Coordinated Nonprehensile Manipulation for Parts Transfer: Mechanics, Control, and Planning

[PhD thesis]. Simon Fraser University

Payandeh, Shahram (supervisor)

Spring 2006

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- Abstract
This thesis focuses on coordinated nonprehensile manipulation to accomplish a parts transfer task. Parts transfer refers to moving parts from a known initial configuration (position and orientation) to a goal configuration. This task is motivated by automatic manufacturing applications. The problem is studied under quasi-static and dynamic settings. By exploring the task mechanics and geometry, three nonprehensile (graspless) manipulation methods are developed. This thesis describes their mechanics, control and planning algorithms.

The first part of the thesis investigates quasi-static cooperative nonprehensile manipulation. Two methods are studied for the parts transfer task. The problems of controllability and planning are studied for these methods. The aim of controllability is to determine whether the goal configuration of the part is reachable by cooperative nonprehensile manipulation, and the objective of planning is to find a cooperative motion (or action) of the agents to bring the part to the goal configuration. The first system demonstrates that a fixed-radius rotational push and a linear normal push are sufficient to manipulate an object in the plane. By using optimal control theory, a planner is developed to find the optimal solution. In the second system, new manipulation primitives such as, equilibrium push and non-equilibrium push, are introduced for manipulating convex parts. We prove the configuration controllability of the object under these pushes. A fully analytical planner is developed to solve the optimal sequence. Simulations and experiments are conducted to demonstrate the proposed manipulation methods.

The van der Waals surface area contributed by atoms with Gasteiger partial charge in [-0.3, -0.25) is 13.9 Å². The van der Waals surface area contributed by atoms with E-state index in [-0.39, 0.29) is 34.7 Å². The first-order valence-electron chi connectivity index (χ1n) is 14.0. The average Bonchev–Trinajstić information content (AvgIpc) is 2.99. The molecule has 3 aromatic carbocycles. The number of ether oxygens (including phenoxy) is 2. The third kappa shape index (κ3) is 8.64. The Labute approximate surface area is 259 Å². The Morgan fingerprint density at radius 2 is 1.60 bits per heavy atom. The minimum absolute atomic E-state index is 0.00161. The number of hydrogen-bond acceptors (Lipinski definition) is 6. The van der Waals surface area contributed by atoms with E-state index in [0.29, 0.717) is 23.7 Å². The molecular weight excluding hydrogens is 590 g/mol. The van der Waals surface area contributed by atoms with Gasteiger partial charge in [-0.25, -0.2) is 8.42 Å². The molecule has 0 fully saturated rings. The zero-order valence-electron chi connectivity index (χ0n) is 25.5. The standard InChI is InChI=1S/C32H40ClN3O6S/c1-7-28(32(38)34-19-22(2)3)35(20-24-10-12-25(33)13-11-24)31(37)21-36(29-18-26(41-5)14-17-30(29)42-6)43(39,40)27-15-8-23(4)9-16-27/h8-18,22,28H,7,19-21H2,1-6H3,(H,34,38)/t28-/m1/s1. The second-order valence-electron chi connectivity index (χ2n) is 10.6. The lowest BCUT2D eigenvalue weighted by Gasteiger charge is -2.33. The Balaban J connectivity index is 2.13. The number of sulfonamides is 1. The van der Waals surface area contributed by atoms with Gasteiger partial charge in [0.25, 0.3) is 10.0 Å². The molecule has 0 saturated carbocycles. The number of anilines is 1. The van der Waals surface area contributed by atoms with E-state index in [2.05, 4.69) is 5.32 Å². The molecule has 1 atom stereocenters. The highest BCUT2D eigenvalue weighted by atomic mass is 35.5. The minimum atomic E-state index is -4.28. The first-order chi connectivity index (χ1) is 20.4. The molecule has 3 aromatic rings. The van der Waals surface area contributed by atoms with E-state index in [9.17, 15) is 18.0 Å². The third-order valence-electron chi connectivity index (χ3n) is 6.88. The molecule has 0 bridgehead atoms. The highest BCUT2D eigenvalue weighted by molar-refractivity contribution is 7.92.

The second part of the thesis investigates dynamic cooperative manipulation. The motion of the object under manipulation consists of two phases: acceleration by cooperative dynamic pushing, and free sliding with initial velocity. For the free sliding problem, a free boundary value problem formulation (FBVP) is developed to find the desired release velocity. After transforming the FBVP into a two-point boundary value problem, a set of algorithms is developed to solve the planning problem. A degree of freedom mechanism is implemented to demonstrate the planning method. For the cooperative dynamic pushing problem, a centralized planning method is developed by integration of the backstepping design and quadratic programming under the known pressure distribution assumption. A game theoretic approach is proposed to solve the acceleration problem in the case of uncertain pressure distribution.